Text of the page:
Soccer Coaching Blog | Professional Soccer Coaching Advice


Do your players UNDERSTAND?

David ClarkeYou can be as clever as you like with tactical planning and technical instructions, but players must be able to understand what you want them to do.

I went to a demonstration this week by a couple of highly respected youth coaches to see examples of the different ways you can coach young players. There were some really good coaching and session ideas that I was privileged to take away from the get together.

However, one thing that was clear to me was that the players were having a hard time understanding exactly what was expected of them.

Both sessions were player- and activity-centric – but, because this was a meet-up designed for coaching knowledge, the players at times were clearly unsure of what they were doing and what was expected of them. In that respect, the experiment failed on all levels, bar one – namely in reminding me that one of the most important things you must do with players is ensure they are ‘with you’ at every step along the path of learning. It’s the whole purpose of what we do, after all.

If you notice that players are not doing what they are supposed to or are looking around to see how others perform the task, either they were not listening or you failed to get instructions across well enough.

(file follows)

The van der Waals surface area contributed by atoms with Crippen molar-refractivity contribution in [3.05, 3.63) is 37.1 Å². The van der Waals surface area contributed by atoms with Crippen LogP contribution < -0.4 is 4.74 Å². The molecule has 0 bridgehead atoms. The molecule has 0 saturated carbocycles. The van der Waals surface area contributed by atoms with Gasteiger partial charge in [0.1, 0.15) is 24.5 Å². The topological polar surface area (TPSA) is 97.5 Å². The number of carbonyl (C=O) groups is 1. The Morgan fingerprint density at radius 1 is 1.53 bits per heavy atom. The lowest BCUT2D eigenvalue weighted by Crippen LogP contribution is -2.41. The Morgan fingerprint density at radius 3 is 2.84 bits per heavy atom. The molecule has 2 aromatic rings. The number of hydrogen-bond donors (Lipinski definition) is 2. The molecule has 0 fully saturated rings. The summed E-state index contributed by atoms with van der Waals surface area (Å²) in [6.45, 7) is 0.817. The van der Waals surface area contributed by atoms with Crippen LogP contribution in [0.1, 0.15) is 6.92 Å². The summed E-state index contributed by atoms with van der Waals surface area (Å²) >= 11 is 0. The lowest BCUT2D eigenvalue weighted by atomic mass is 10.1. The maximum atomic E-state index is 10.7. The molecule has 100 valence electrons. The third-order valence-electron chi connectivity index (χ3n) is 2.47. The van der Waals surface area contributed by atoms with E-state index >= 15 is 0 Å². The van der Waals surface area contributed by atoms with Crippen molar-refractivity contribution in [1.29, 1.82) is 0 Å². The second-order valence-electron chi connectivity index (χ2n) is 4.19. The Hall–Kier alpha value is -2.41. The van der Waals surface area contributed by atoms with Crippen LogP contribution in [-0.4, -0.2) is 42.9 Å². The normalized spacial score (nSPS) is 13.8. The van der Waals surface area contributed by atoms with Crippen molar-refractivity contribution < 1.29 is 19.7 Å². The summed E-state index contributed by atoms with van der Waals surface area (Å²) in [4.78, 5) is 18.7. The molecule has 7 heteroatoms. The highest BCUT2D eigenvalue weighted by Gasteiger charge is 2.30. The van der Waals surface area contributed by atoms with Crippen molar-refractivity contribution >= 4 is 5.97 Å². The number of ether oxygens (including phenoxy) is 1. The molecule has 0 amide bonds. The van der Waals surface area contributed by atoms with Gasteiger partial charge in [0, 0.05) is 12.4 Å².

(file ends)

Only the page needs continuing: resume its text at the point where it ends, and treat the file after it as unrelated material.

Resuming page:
Remember, players understand things in three different ways:

  •  Visually
  •  Verbally
  •  Physically

It is important that for each demonstration a coach must:

  •  Perform and show the technique that is being learnt, or recreate the scenario for tactical feedback (the visual part).
  •  Use explanations and key coaching points through the stages of the demonstration (the verbal part).
  •  Let the players perform the technique or replay the situation (the physical part).

This way, you can be sure your players know what they are doing. And it will ensure you make the most of every session you take.



Take the hit and win a free kick

Sometimes your young players are going to play teams that are very physical, and your players will find it difficult to play the way they normally do. It’s not nice to be knocked over every time you get the ball.

We played an U14 team who were bundling my players over constantly. Of course this annoyed them but I kept reminding them that they would get free kicks out of the physical contact which they must remain cool and take advantage of the situation.

Watching the professionals play you see the way they are constantly hit by big tackles and bundled off the ball. This results in free kicks in dangerous positions, which is why you see so many players diving once they are touched. Watch the video of some tackles that have been flying in during the season then watch Dani Alves take advantage for Brazil with a free kick.

There is a physical side to the game, but there is also a man in charge who will give your players an advantage they can turn into goals.




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